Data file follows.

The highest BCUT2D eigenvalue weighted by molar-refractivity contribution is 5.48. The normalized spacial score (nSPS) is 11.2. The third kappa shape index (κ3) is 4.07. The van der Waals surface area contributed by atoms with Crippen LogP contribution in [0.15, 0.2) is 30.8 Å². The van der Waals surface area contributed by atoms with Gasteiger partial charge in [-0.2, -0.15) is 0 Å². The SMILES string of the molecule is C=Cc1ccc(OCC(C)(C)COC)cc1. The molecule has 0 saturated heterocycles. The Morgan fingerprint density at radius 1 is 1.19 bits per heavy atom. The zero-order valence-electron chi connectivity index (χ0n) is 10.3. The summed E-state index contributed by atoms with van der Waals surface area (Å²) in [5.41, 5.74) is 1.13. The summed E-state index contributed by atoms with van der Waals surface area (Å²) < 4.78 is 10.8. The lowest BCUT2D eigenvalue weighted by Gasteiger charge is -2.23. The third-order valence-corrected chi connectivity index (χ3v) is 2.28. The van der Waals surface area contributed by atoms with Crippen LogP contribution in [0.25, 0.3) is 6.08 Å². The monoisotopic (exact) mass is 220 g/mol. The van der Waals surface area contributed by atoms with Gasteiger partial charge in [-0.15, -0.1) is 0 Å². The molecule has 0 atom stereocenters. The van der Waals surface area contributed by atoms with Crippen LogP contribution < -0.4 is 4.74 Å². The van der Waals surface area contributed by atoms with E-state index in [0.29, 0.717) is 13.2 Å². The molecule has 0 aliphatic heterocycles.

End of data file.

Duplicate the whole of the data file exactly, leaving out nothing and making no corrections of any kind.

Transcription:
The highest BCUT2D eigenvalue weighted by molar-refractivity contribution is 5.48. The normalized spacial score (nSPS) is 11.2. The third kappa shape index (κ3) is 4.07. The van der Waals surface area contributed by atoms with Crippen LogP contribution in [0.15, 0.2) is 30.8 Å². The van der Waals surface area contributed by atoms with Gasteiger partial charge in [-0.2, -0.15) is 0 Å². The SMILES string of the molecule is C=Cc1ccc(OCC(C)(C)COC)cc1. The molecule has 0 saturated heterocycles. The Morgan fingerprint density at radius 1 is 1.19 bits per heavy atom. The zero-order valence-electron chi connectivity index (χ0n) is 10.3. The summed E-state index contributed by atoms with van der Waals surface area (Å²) in [5.41, 5.74) is 1.13. The summed E-state index contributed by atoms with van der Waals surface area (Å²) < 4.78 is 10.8. The lowest BCUT2D eigenvalue weighted by Gasteiger charge is -2.23. The third-order valence-corrected chi connectivity index (χ3v) is 2.28. The van der Waals surface area contributed by atoms with Crippen LogP contribution in [0.25, 0.3) is 6.08 Å². The monoisotopic (exact) mass is 220 g/mol. The van der Waals surface area contributed by atoms with Gasteiger partial charge in [-0.15, -0.1) is 0 Å². The molecule has 0 atom stereocenters. The van der Waals surface area contributed by atoms with Crippen LogP contribution < -0.4 is 4.74 Å². The van der Waals surface area contributed by atoms with E-state index in [0.29, 0.717) is 13.2 Å². The molecule has 0 aliphatic heterocycles.